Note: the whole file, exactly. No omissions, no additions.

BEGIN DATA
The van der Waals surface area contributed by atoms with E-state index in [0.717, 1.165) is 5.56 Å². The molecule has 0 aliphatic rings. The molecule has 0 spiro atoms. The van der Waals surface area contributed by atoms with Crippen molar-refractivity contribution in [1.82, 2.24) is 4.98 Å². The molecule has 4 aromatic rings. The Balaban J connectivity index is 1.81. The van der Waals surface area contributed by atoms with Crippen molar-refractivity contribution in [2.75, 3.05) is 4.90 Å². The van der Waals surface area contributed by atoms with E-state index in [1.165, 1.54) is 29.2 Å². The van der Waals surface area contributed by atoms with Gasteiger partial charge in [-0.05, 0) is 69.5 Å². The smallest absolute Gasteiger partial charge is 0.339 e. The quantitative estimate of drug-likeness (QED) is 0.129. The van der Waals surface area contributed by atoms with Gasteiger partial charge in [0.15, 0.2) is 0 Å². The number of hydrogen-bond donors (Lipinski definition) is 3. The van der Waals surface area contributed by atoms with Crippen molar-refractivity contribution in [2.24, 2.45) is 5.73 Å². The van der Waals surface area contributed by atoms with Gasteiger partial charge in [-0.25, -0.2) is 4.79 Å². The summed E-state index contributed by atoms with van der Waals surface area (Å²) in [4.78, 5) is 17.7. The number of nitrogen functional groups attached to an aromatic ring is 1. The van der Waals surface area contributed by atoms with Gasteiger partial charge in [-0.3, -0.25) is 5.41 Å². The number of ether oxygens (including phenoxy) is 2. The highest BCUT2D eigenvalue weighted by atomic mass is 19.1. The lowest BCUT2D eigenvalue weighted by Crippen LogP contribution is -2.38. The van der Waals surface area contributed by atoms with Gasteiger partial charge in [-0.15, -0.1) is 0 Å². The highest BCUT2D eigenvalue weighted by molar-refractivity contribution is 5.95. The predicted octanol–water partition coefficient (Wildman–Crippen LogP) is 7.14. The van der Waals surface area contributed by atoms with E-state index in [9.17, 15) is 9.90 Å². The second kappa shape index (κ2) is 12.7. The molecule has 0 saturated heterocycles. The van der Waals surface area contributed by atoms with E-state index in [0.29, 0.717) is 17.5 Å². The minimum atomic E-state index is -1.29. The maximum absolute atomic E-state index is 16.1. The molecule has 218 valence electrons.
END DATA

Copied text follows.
The van der Waals surface area contributed by atoms with E-state index in [0.717, 1.165) is 5.56 Å². The molecule has 0 aliphatic rings. The molecule has 0 spiro atoms. The van der Waals surface area contributed by atoms with Crippen molar-refractivity contribution in [1.82, 2.24) is 4.98 Å². The molecule has 4 aromatic rings. The Balaban J connectivity index is 1.81. The van der Waals surface area contributed by atoms with Crippen molar-refractivity contribution in [2.75, 3.05) is 4.90 Å². The van der Waals surface area contributed by atoms with E-state index in [1.165, 1.54) is 29.2 Å². The van der Waals surface area contributed by atoms with Gasteiger partial charge in [-0.05, 0) is 69.5 Å². The smallest absolute Gasteiger partial charge is 0.339 e. The quantitative estimate of drug-likeness (QED) is 0.129. The van der Waals surface area contributed by atoms with Gasteiger partial charge in [0.15, 0.2) is 0 Å². The number of hydrogen-bond donors (Lipinski definition) is 3. The van der Waals surface area contributed by atoms with Crippen molar-refractivity contribution in [2.24, 2.45) is 5.73 Å². The van der Waals surface area contributed by atoms with Gasteiger partial charge in [-0.25, -0.2) is 4.79 Å². The summed E-state index contributed by atoms with van der Waals surface area (Å²) in [4.78, 5) is 17.7. The number of nitrogen functional groups attached to an aromatic ring is 1. The van der Waals surface area contributed by atoms with Gasteiger partial charge in [-0.3, -0.25) is 5.41 Å². The number of ether oxygens (including phenoxy) is 2. The highest BCUT2D eigenvalue weighted by atomic mass is 19.1. The lowest BCUT2D eigenvalue weighted by Crippen LogP contribution is -2.38. The van der Waals surface area contributed by atoms with Gasteiger partial charge in [-0.15, -0.1) is 0 Å². The highest BCUT2D eigenvalue weighted by molar-refractivity contribution is 5.95. The predicted octanol–water partition coefficient (Wildman–Crippen LogP) is 7.14. The van der Waals surface area contributed by atoms with E-state index in [9.17, 15) is 9.90 Å². The second kappa shape index (κ2) is 12.7. The molecule has 0 saturated heterocycles. The van der Waals surface area contributed by atoms with E-state index in [0.29, 0.717) is 17.5 Å². The minimum atomic E-state index is -1.29. The maximum absolute atomic E-state index is 16.1. The molecule has 218 valence electrons.